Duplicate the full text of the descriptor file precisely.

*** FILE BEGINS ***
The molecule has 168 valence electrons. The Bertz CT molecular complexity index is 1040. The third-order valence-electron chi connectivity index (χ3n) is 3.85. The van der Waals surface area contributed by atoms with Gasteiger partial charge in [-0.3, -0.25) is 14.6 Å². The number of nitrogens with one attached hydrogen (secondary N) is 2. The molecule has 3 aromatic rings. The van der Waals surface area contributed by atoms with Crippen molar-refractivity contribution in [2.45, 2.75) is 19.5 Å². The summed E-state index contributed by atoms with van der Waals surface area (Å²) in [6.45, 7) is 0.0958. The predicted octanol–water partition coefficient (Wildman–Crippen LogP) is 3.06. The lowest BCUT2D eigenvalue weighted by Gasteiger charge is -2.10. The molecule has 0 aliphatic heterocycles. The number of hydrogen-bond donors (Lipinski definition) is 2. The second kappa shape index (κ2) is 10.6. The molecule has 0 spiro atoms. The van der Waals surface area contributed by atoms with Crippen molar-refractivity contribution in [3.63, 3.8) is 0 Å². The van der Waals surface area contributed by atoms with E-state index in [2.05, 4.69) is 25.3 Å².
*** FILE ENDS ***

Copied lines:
The molecule has 168 valence electrons. The Bertz CT molecular complexity index is 1040. The third-order valence-electron chi connectivity index (χ3n) is 3.85. The van der Waals surface area contributed by atoms with Gasteiger partial charge in [-0.3, -0.25) is 14.6 Å². The number of nitrogens with one attached hydrogen (secondary N) is 2. The molecule has 3 aromatic rings. The van der Waals surface area contributed by atoms with Crippen molar-refractivity contribution in [2.45, 2.75) is 19.5 Å². The summed E-state index contributed by atoms with van der Waals surface area (Å²) in [6.45, 7) is 0.0958. The predicted octanol–water partition coefficient (Wildman–Crippen LogP) is 3.06. The lowest BCUT2D eigenvalue weighted by Gasteiger charge is -2.10. The molecule has 0 aliphatic heterocycles. The number of hydrogen-bond donors (Lipinski definition) is 2. The second kappa shape index (κ2) is 10.6. The molecule has 0 spiro atoms. The van der Waals surface area contributed by atoms with Crippen molar-refractivity contribution in [3.63, 3.8) is 0 Å². The van der Waals surface area contributed by atoms with E-state index in [2.05, 4.69) is 25.3 Å².